“Art. 12 h
After receiving an application to this effect, and obtaining the opinion of the police, the
Directorate of Immigration shall grant a foreign national, who is suspected of being a
victim of human trafficking, a temporary residence permit for six months even though all
the requirements of Art. 11 are not fulfilled. Notwithstanding the provisions of Art. 20,
the individual concerned may not be deported during this period.
Should there be reasonable grounds to suspect a person is claiming to be a victim for
the sole purpose of obtaining a temporary residence permit, and the opposite is not
demonstrated indisputably, this shall not grant entitlement to a temporary residence
permit. The same shall apply if the granting of a temporary residence permit is contrary
to public order.
A permit granted as referred to in this provision cannot serve as the basis for a
permanent residence permit.
Art. 12 i
In exceptional circumstances the Directorate of Immigration may grant a victim of
human trafficking a renewable temporary residence permit for one year, even if the
requirements of Art. 11 are not fulfilled, if either of the following apply:

a. it is considered necessary due to the personal circumstances of the person
concerned;
b. it is considered necessary in the opinion of the police due to co-operation with the
authorities concerned in investigating and handling a criminal case.

A permit granted as referred to in this provision cannot serve as the basis for a
permanent residence permit.”

Penalties
Penalties, General

General Penal Code, 1940

“Art. 226 Anyone depriving another person of his/her freedom shall be subject to imprisonment for up to 4 years. 1)
In case the deprivation of freedom has been committed for the purpose of gain or been of extended duration and also if a person has without authority been admitted to a lunatic asylum, removed to other countries or handed over to people who are not entitled thereto, penalty of imprisonment shall be applied for no less than 1 year and up to 16 years or for life.”

“Art. 227 a. Anyone becoming guilty of the following acts for the purpose of sexually using a person or for forced labour or to remove his/her organs shall be punished for slavery with up to 8 years imprisonment:-

1. Procuring, removing, housing or accepting someone who has been subjected to unlawful force under Art. 225 or deprived of freedom as per Art. 226 or threat as per Art. 233 or unlawful deception by awakening, strengthening or utilizing his/her lack of understanding of the person concerned about circumstances or other inappropriate method.

2. Procuring, removing, housing or accepting an individual younger than 18 years of age or rendering payment or other gain in order to acquire the approval of those having the care of a child.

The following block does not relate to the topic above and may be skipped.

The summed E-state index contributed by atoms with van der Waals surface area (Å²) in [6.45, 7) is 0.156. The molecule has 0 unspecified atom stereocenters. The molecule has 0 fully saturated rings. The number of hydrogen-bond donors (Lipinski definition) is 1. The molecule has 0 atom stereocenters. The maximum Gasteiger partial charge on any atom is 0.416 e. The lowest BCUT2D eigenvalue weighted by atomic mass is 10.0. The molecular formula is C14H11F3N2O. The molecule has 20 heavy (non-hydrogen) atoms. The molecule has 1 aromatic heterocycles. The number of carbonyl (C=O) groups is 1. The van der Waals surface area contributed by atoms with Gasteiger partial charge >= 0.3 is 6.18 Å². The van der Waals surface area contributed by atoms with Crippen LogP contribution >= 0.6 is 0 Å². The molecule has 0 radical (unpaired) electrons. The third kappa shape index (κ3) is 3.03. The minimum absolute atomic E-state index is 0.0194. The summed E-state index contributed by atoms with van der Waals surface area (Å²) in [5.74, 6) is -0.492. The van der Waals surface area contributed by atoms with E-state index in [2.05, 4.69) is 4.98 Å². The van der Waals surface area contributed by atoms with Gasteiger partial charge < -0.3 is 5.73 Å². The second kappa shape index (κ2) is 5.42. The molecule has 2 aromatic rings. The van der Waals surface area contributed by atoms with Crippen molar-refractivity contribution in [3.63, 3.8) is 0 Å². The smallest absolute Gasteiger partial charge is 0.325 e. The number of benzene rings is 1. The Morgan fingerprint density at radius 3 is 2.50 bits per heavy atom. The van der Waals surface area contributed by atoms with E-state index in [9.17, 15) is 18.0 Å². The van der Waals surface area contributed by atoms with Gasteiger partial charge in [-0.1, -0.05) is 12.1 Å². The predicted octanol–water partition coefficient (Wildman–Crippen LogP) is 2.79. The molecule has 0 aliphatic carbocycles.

The same penalty shall be applied to a person accepting payment or other gain according to clause 2, para. 1.”

Penalties, Child Labour

Lög um aðbúnað, hollustuhætti og öryggi á vinnustöðum nr. 46/1980 (Act on Working Environment, Health and Safety in Workplaces, No. 46/1980)

“CHAPTER XV Penalties. Article 99
Non-compliance with this Act and regulations that are issued accordingly are punishable by fines, unless heavier punishment is applicable through other legislation.
Fines shall be paid to the State Treasury.”

Regulations regarding work of children and adolescents, No. 426/1999.

Art. 36 Penalty. Violation of this Regulation is subject to fines, cf. Art. 99 of Act no. 46/1980, except in instances where more severe penalty is stipulated by other law.

Data Commitments

A Call to Action to End Forced Labour, Modern Slavery and Human Trafficking, Signed 2017

1.ii. Take steps to measure, monitor and share data on prevalence and response to all such forms of exploitation, as appropriate to national circumstances;

Programs and Agencies for Enforcement

Measures to address the drivers of vulnerability to exploitation can be key to effective prevention. A broad range of social protections are thought to reduce the likelihood that an individual will be at risk of exploitation, especially when coverage of those protections extends to the most vulnerable groups.

Social Protection Coverage: General (at Least One)
Social Protection (Source: ILO)

The seminal ILO paper on the economics of forced labour, Profits and Poverty, explains the hypothesis that social protection can mitigate the risks that arise when a household is vulnerable to sudden income shocks, helping to prevent labour exploitation. It also suggests that access to education and skills training can enhance the bargaining power of workers and prevent children in particular from becoming victims of forced labour. Measures to promote social inclusion and address discrimination against women and girls may also go a long way towards preventing forced labour.

If a country does not appear on a chart, this indicates that there is no recent data available for the particular social protection visualized.

Social Protection Coverage: Unemployed
Social Protection Coverage: Pension
Social Protection Coverage: Vulnerable Groups
Social Protection Coverage: Poor
Social Protection Coverage: Children
Social Protection Coverage: Disabled

Delta 8.7 has received no Official Response to this dashboard from Iceland. If you are a representative of Iceland and wish to submit an Official Response, please contact us here.